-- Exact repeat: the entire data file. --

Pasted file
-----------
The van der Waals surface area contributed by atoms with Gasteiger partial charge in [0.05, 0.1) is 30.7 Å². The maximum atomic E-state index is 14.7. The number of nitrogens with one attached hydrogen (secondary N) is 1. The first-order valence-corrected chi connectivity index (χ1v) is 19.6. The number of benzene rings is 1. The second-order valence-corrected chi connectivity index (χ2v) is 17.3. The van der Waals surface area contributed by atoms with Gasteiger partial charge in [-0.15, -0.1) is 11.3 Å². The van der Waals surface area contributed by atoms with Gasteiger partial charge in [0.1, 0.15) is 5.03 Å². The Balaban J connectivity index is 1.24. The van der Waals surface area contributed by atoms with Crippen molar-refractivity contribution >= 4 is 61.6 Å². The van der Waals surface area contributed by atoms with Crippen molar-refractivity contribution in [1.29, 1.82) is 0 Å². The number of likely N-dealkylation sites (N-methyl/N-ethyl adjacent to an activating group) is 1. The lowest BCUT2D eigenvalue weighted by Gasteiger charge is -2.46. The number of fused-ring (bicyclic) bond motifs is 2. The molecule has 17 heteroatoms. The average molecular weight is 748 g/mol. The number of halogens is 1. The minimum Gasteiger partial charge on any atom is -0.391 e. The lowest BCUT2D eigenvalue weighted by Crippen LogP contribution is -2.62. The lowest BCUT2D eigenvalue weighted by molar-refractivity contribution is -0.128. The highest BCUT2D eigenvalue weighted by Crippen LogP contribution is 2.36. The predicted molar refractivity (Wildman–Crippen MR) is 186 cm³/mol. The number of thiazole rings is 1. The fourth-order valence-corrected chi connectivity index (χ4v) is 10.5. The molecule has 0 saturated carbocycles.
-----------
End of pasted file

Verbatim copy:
The van der Waals surface area contributed by atoms with Gasteiger partial charge in [0.05, 0.1) is 30.7 Å². The maximum atomic E-state index is 14.7. The number of nitrogens with one attached hydrogen (secondary N) is 1. The first-order valence-corrected chi connectivity index (χ1v) is 19.6. The number of benzene rings is 1. The second-order valence-corrected chi connectivity index (χ2v) is 17.3. The van der Waals surface area contributed by atoms with Gasteiger partial charge in [-0.15, -0.1) is 11.3 Å². The van der Waals surface area contributed by atoms with Gasteiger partial charge in [0.1, 0.15) is 5.03 Å². The Balaban J connectivity index is 1.24. The van der Waals surface area contributed by atoms with Crippen molar-refractivity contribution >= 4 is 61.6 Å². The van der Waals surface area contributed by atoms with Crippen molar-refractivity contribution in [1.29, 1.82) is 0 Å². The number of likely N-dealkylation sites (N-methyl/N-ethyl adjacent to an activating group) is 1. The lowest BCUT2D eigenvalue weighted by Gasteiger charge is -2.46. The number of fused-ring (bicyclic) bond motifs is 2. The molecule has 17 heteroatoms. The average molecular weight is 748 g/mol. The number of halogens is 1. The minimum Gasteiger partial charge on any atom is -0.391 e. The lowest BCUT2D eigenvalue weighted by Crippen LogP contribution is -2.62. The lowest BCUT2D eigenvalue weighted by molar-refractivity contribution is -0.128. The highest BCUT2D eigenvalue weighted by Crippen LogP contribution is 2.36. The predicted molar refractivity (Wildman–Crippen MR) is 186 cm³/mol. The number of thiazole rings is 1. The fourth-order valence-corrected chi connectivity index (χ4v) is 10.5. The molecule has 0 saturated carbocycles.